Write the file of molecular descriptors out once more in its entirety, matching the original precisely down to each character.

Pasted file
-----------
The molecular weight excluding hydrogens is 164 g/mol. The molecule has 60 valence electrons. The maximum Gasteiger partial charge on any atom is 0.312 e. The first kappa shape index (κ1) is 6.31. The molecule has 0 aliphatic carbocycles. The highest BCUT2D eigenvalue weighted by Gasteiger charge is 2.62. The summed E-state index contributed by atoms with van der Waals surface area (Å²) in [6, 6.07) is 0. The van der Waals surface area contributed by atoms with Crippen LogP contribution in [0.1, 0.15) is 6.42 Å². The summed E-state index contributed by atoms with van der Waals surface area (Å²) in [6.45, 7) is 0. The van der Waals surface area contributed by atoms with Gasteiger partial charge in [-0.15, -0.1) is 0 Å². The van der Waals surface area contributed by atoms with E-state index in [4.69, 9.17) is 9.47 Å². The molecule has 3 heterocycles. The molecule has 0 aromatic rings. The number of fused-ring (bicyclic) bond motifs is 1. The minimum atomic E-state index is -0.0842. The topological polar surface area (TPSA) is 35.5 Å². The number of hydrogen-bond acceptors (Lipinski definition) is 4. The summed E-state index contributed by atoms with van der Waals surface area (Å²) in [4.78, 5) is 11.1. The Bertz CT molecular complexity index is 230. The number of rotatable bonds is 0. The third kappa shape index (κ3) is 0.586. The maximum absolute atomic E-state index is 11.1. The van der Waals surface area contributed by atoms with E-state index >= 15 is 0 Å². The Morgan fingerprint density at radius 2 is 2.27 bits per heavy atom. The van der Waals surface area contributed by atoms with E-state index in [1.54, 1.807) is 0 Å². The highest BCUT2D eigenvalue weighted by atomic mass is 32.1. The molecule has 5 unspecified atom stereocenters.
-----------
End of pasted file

The molecular weight excluding hydrogens is 164 g/mol. The molecule has 60 valence electrons. The maximum Gasteiger partial charge on any atom is 0.312 e. The first kappa shape index (κ1) is 6.31. The molecule has 0 aliphatic carbocycles. The highest BCUT2D eigenvalue weighted by Gasteiger charge is 2.62. The summed E-state index contributed by atoms with van der Waals surface area (Å²) in [6, 6.07) is 0. The van der Waals surface area contributed by atoms with Crippen LogP contribution in [0.1, 0.15) is 6.42 Å². The summed E-state index contributed by atoms with van der Waals surface area (Å²) in [6.45, 7) is 0. The van der Waals surface area contributed by atoms with Gasteiger partial charge in [-0.15, -0.1) is 0 Å². The van der Waals surface area contributed by atoms with E-state index in [4.69, 9.17) is 9.47 Å². The molecule has 3 heterocycles. The molecule has 0 aromatic rings. The number of fused-ring (bicyclic) bond motifs is 1. The minimum atomic E-state index is -0.0842. The topological polar surface area (TPSA) is 35.5 Å². The number of hydrogen-bond acceptors (Lipinski definition) is 4. The summed E-state index contributed by atoms with van der Waals surface area (Å²) in [4.78, 5) is 11.1. The Bertz CT molecular complexity index is 230. The number of rotatable bonds is 0. The third kappa shape index (κ3) is 0.586. The maximum absolute atomic E-state index is 11.1. The van der Waals surface area contributed by atoms with E-state index >= 15 is 0 Å². The Morgan fingerprint density at radius 2 is 2.27 bits per heavy atom. The van der Waals surface area contributed by atoms with E-state index in [1.54, 1.807) is 0 Å². The highest BCUT2D eigenvalue weighted by atomic mass is 32.1. The molecule has 5 unspecified atom stereocenters.